Artist Collaborations

  • Justin Vivian Bond: My Model Myself

    'My Model / My Self' is a body of new and existing video, performance, text, print, sculptural and a series of watercolour works, combined in one installation.

    At the heart of the exhibition is a collection of watercolour paintings: a series of Diptychs consisting of portraits of model Karen Graham and Mx Bond. Karen Graham was the face of Estée Lauder Cosmetics from 1970-1985. Juxtaposed with self-portraits of Mx Bond these watercolours reflect and enhance the obsessive nature of the relationship, which developed during V’s adolescence, with the model who V describes “as blank and perfect as the sphinx - only more modern and wearing LOTS of make-up”.

    With these images of Karen Graham and throughout the exhibition Mx Bond explores the gateway to self- determination “presented by a subjective association with an external image which allowed me to aspire to internally create an image of myself and for myself where I was able to live in a private state of grace.”

    The title of the show 'My Model / My Self' references the pop-psychology book “My Mother My Self: The Daughter’s Search for Identity” which was originally published in 1977 by feminist author Nancy Friday. Drawing parallels between this book and the difficulties inherent in the search of the “transchild” to find suitable role models within a traditional familial structure, “My Model /My Self” becomes about a journey to escape traditional gender roles through a capitalist phantasm of self-creation as a survival mechanism.

    The signifiers of these phantasms are reflected throughout the exhibition by commercially produced, limited edition wallpapers (in collaboration with wallpaper designer George Venson of Voutsa), posters (which include re-contexutalized images of “tear-outs” of photographs of Karen Gramham taken by Viktor Skebneski for Estée Lauder ads) , and sculptural installations including “My Model / My Self” paperback books. These posters, wallpapers and books create a space for contemplation, expectation, and a possibility for the public fulfillment of privately conceived potentialities.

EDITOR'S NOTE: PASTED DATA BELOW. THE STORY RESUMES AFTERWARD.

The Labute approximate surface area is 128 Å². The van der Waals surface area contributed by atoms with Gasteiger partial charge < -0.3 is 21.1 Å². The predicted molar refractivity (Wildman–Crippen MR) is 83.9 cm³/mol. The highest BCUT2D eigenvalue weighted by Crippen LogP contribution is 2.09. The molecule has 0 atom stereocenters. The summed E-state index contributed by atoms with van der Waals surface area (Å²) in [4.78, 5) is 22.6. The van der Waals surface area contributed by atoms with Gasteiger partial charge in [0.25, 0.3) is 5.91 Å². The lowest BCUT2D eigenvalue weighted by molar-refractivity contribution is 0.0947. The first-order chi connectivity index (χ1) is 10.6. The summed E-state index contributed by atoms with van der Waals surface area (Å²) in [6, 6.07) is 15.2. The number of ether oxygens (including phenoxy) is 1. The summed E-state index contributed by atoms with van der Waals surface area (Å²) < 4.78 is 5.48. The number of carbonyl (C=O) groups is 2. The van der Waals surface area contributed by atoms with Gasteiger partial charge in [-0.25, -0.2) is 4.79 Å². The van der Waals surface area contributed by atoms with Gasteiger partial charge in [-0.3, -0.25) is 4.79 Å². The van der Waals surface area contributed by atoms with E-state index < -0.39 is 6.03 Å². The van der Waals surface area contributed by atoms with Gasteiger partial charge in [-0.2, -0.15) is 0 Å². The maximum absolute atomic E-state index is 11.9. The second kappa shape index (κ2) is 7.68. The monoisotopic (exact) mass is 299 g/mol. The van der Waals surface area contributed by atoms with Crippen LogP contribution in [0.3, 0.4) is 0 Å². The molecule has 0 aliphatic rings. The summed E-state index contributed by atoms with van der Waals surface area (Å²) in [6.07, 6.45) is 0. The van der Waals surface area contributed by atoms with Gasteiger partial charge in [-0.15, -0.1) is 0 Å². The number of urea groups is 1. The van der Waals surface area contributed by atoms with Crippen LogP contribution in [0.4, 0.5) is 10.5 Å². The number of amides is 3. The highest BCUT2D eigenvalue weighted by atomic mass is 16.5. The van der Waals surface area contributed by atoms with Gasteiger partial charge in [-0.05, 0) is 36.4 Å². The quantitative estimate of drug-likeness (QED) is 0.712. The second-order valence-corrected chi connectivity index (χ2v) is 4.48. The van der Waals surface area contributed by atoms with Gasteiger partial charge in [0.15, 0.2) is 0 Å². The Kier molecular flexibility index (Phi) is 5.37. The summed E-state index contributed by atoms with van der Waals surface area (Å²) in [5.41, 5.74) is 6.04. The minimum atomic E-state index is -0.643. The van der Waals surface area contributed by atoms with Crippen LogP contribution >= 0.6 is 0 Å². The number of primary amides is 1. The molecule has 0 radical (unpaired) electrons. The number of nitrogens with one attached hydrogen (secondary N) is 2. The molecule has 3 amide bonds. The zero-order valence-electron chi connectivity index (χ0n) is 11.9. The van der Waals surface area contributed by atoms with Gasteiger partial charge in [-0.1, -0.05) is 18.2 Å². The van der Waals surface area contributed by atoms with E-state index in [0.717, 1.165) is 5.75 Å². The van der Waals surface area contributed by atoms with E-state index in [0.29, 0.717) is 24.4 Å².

Throughout the length of the private view, Mx Bond will occasionally appear in performance as the gallery window is transformed into a public/private space with a “step and repeat” made of customised artist wallpaper and set with a red carpet and velvet rope. The artist instructs that this space is only to be occupied by Vivian Bond or Karen Graham. Occasionally the step and repeat will be activated with a performance by Justin Vivian Bond who will occupy the installation modeling a pink silk dress designed by Frank Masandrea, a young fashion designer whose clothes were modeled by Karen Graham and who died of HIV related complications at the age of 41 in the late 1980s.

    'My Model / My Self' is at once autobiographical and reflective of the capitalist impulse to seek validation through identification with external stimulus due to the failure of traditionally binaristic social and familial structures to recognize the realities of complex personal multiplicities. Then again, maybe it’s simply a search for peace. -VITRINE GALLERY, London

  • Trans Power Toile by Grant Shaffer